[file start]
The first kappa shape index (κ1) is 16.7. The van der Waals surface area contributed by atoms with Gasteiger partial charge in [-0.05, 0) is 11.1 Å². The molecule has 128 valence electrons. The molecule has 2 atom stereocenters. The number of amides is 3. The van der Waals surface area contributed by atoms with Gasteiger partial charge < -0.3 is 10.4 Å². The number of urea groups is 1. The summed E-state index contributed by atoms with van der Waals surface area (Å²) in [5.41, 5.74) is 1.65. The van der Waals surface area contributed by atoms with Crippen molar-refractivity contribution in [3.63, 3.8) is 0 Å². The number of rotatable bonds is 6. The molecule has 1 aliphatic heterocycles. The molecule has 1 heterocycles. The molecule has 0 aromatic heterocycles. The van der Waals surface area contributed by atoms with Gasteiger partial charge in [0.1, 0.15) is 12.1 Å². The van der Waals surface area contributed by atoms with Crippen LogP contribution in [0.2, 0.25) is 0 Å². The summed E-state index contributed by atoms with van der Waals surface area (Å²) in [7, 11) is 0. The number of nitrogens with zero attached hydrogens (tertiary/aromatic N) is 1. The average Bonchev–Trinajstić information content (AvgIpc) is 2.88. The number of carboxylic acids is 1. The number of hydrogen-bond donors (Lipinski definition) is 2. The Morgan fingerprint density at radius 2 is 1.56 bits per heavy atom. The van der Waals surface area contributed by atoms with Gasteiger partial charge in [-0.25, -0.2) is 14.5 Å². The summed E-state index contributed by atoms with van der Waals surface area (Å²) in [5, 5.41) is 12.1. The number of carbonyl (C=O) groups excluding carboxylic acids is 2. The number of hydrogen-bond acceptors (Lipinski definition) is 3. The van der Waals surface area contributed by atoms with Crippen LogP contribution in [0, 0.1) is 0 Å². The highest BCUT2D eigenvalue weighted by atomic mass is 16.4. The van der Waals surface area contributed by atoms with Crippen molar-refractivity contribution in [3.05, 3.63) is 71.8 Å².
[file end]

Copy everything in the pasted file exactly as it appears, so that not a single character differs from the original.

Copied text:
The first kappa shape index (κ1) is 16.7. The van der Waals surface area contributed by atoms with Gasteiger partial charge in [-0.05, 0) is 11.1 Å². The molecule has 128 valence electrons. The molecule has 2 atom stereocenters. The number of amides is 3. The van der Waals surface area contributed by atoms with Gasteiger partial charge < -0.3 is 10.4 Å². The number of urea groups is 1. The summed E-state index contributed by atoms with van der Waals surface area (Å²) in [5.41, 5.74) is 1.65. The van der Waals surface area contributed by atoms with Crippen molar-refractivity contribution in [3.63, 3.8) is 0 Å². The number of rotatable bonds is 6. The molecule has 1 aliphatic heterocycles. The molecule has 1 heterocycles. The molecule has 0 aromatic heterocycles. The van der Waals surface area contributed by atoms with Gasteiger partial charge in [0.1, 0.15) is 12.1 Å². The van der Waals surface area contributed by atoms with Crippen LogP contribution in [0.2, 0.25) is 0 Å². The summed E-state index contributed by atoms with van der Waals surface area (Å²) in [7, 11) is 0. The number of nitrogens with zero attached hydrogens (tertiary/aromatic N) is 1. The average Bonchev–Trinajstić information content (AvgIpc) is 2.88. The number of carboxylic acids is 1. The number of hydrogen-bond donors (Lipinski definition) is 2. The Morgan fingerprint density at radius 2 is 1.56 bits per heavy atom. The van der Waals surface area contributed by atoms with Gasteiger partial charge in [-0.25, -0.2) is 14.5 Å². The summed E-state index contributed by atoms with van der Waals surface area (Å²) in [5, 5.41) is 12.1. The number of carbonyl (C=O) groups excluding carboxylic acids is 2. The number of hydrogen-bond acceptors (Lipinski definition) is 3. The van der Waals surface area contributed by atoms with Crippen LogP contribution in [0, 0.1) is 0 Å². The highest BCUT2D eigenvalue weighted by atomic mass is 16.4. The van der Waals surface area contributed by atoms with Crippen molar-refractivity contribution in [3.05, 3.63) is 71.8 Å².